For decades I designed and managed programs for Sun Microsystems such as the TAB – Technology Advisory Board, pictured above. It was an honor to work with world-class innovators and leaders like Ivan Sutherland, Greg Papadopoulos, and Danny Hillis, but with very few exceptions, they were all male.

Women in technology meet each other at conferences, like the annual Grace Hopper Celebration of Women in Computing (over 15,000 attended in 2016 – about 90% of whom were women), or in professional programs like TechWomen or Technovation.  We keep aware of our accomplishments as a group by means of projects like the Notable Technical Women cards and posters, and by awards such as Women of Vision. Women geeks are often the only female in the room – but there are many rooms!

EfM at Elmwood Jail, Katy Dickinson, Patrick Ryan, 4 inmates, Milpitas CA, Aug 2016

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Images Copyright 2008-2016 by Katy Dickinson

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Presiding Bishop Speaks in Salinas

Presiding Bishop Michael Curry, Salinas, 7 Jan 2017

Episcopal Church Presiding Bishop Michael Curry was featured at an all-day event at Sherwood Hall in Salinas, California, on Saturday, 7 January 2017. I was on the panel that asked questions after his keynote presentation. I was also on the Tech Team that helped to create the event – with my husband John Plocher and the Rev. Stephenie Cooper.

With the “PB” on the stage was our own Bishop Mary Gray-Reeves, and the Rev. Canon Stephanie Spellers.  On the panel with me were Dave Mora (former Salinas City Manager), and the Rev. Ian Dellinger (Rector of St. Stephen’s, San Luis Obispo).  The moderator was Joe Heston (President & General Manager of KSBW).  A video of the event is in development.  About 650 attended the event.

Thanks to my EfM Co-Mentor Karen Carlson for the photo of me on the stage!

John Plocher, Clay Whittington, Rev. Stephenie Cooper, Canon Stephanie Spellers, Salinas, 7 Jan 2017

Presiding Bishop Michael Curry, Salinas, 7 Jan 2017

Canon Stephanie Spellers, Bishop Mary Gray-Reeves, Presiding Bishop Michael Curry, Salinas, 7 Jan 2017

Canon Stephanie Spellers, Bishop Mary Gray-Reeves, Presiding Bishop Michael Curry, Dave Mora, Rev. Ian Dellinger, Joe Heston, Salinas, 7 Jan 2017, photo by Karen Carlson

Canon Stephanie Spellers, Bishop Mary Gray-Reeves, Presiding Bishop Michael Curry, Joe Heston, Salinas, 7 Jan 2017

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Images Copyright 2017 by Katy Dickinson and Karen Carlson


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Images of God

1. Basilica of San Vitale - Lamb of God mosaic

This is an online version of a handout I created for my weekly Education for Ministry seminar at Elmwood Correctional Facility (County Jail – in Milpitas, California).  The students in EfM Year 1 (the Hebrew Bible) were reading Genesis 1:27 “So God created humankind in his image, in the image of God he created them; male and female he created them.” Here are twenty varied images of God, dated from 527 – 2014, plus Bible verses describing God, for class discussion.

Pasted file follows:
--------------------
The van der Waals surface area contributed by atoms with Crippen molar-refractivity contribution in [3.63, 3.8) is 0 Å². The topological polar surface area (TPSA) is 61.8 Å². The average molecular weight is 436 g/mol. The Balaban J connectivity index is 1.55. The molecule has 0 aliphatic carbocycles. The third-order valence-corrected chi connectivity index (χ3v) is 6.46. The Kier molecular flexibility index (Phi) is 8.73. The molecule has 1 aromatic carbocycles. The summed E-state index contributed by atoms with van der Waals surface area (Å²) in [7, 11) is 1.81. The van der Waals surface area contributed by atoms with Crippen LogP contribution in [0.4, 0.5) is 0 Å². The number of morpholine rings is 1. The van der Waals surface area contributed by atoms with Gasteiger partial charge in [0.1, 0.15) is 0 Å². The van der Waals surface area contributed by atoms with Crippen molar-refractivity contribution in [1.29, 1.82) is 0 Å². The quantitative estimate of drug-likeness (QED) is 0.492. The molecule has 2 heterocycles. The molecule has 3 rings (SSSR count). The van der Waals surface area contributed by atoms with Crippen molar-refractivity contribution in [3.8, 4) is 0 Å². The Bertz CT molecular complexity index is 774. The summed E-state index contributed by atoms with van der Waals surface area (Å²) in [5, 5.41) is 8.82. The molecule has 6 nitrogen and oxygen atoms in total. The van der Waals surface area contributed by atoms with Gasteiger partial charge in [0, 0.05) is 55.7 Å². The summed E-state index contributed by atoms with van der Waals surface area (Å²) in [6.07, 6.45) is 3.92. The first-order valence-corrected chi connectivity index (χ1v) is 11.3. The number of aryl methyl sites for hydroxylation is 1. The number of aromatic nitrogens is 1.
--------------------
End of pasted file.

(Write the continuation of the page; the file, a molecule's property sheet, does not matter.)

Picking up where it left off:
Here is a Printable Version of this material.  Click on each image to see details!

2. Vault mosaic - San Vitale - Ravenna 2016

List of Pictures:

Description More Information Image Source
1. Lamb of God (Jesus Christ) – mosaic in the presbytery, Basilica of San Vitale, Ravenna, Italy (527 CE) Basilica of San Vitale Basilica of San Vitale – Lamb of God mosaic
2. God in Heaven – mosaic in the apse, Basilica of San Vitale, Ravenna, Italy (527 CE) Basilica of San Vitale Vault_mosaic_-_San_Vitale_-_Ravenna_2016
3. Christ Pantocrator – All Powerful – mosaic, chapel of San Zeno, Rome, Italy (822) Santa Prassede Mosaic of the vault of the chapel of San Zeno (IX century)
4. God as Architect of the Universe – Frontispiece of Bible Moralisee, Paris, France (1230) Bible moralisée God the Geometer
5. God the Father – painting by Giotto, Florence, Italy (1330) Giotto God the Father with Angels
6. Ghent Altarpiece (detail) – painting by Hubert and Jan van Eyck, Saint Bavo Cathedral, Ghent, Belgium (1432) Ghent Altarpiece Retable de l’Agneau mystique (Altarpiece of the Mystical Lamb)
7. The Creation of the Heavenly Bodies (detail) – painting by Michelangelo di Lodovico Buonarroti Simoni, Sistine Chapel, Rome, Italy (1512) Michelangelo Poster Sistine Chapel: Creation of the universe
8. God the Father – painting by Cima Da Conegliano, Venice, Italy (1517) Cima da Conegliano Cima da Conegliano, God the Father
9. God the Father – painting by Ludovico Mazzolino, Ferrara, Italy (1520) Ludovico Mazzolino Ludovico_Mazzolino_-_God_the_Father
10. God the Father – painting by Girolamo dai Libri, Verona, Italy (1555) Girolamo dai Libri God_the_Father_with_His_Right_Hand_Raised_in_Blessing
11. Picture Bible “Die Bibel in Bildern” (detail) – engraving by Julius Schnorr (1860) Julius Schnorr von Carolsfeld Schnorr_von_Carolsfeld_Bibel_in_Bildern
12. Holy Lord Sabaoth – Russian Icon (date?) Russian icons Holy Lord Saboath
13. Kakure Kirishitan Heaven – scroll painting, Ikitsuki Island, Nagasaki, Japan (date?) Kakure Kirishitan The Hidden Christians – Stephen Turnbull
14. God as Mother Hen – Dominus Flevit Church, Jerusalem, Israel (1955) Dominus Flevit Church Mosaic_Art_at_Dominus_Flevit
15. God as Dove (Holy Spirit) – stained glass by James Scanlan, Cathedral of St. Mary & St. Anne, Cork, Ireland (1990) Catholic Cathedral of St. Mary & St. Anne Stained Glass at the Cathedral of St. Mary & St. Anne
16. Father (and Holy Spirit) – stained glass at St. Virgil Church, in Morris Plains, New Jersey USA (contemporary, date?) St. Virgil Parish Stained Glass Masquerade